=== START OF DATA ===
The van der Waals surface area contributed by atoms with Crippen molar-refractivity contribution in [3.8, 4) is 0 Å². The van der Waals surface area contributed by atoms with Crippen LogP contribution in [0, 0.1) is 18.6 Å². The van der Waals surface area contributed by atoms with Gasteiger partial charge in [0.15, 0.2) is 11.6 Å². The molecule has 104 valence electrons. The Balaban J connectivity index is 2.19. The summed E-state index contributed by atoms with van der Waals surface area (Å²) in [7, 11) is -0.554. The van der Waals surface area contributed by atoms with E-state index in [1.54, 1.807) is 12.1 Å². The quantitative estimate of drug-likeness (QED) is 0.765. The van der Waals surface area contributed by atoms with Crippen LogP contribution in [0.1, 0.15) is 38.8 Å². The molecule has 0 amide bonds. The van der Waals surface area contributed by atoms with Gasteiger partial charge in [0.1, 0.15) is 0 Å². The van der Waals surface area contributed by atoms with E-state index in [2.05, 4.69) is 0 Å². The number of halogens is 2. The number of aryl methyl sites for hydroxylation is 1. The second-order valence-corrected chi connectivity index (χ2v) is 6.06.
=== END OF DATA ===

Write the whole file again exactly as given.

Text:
The van der Waals surface area contributed by atoms with Crippen molar-refractivity contribution in [3.8, 4) is 0 Å². The van der Waals surface area contributed by atoms with Crippen LogP contribution in [0, 0.1) is 18.6 Å². The van der Waals surface area contributed by atoms with Gasteiger partial charge in [0.15, 0.2) is 11.6 Å². The molecule has 104 valence electrons. The Balaban J connectivity index is 2.19. The summed E-state index contributed by atoms with van der Waals surface area (Å²) in [7, 11) is -0.554. The van der Waals surface area contributed by atoms with E-state index in [1.54, 1.807) is 12.1 Å². The quantitative estimate of drug-likeness (QED) is 0.765. The van der Waals surface area contributed by atoms with Crippen LogP contribution in [0.1, 0.15) is 38.8 Å². The molecule has 0 amide bonds. The van der Waals surface area contributed by atoms with Gasteiger partial charge in [0.1, 0.15) is 0 Å². The van der Waals surface area contributed by atoms with E-state index in [2.05, 4.69) is 0 Å². The number of halogens is 2. The number of aryl methyl sites for hydroxylation is 1. The second-order valence-corrected chi connectivity index (χ2v) is 6.06.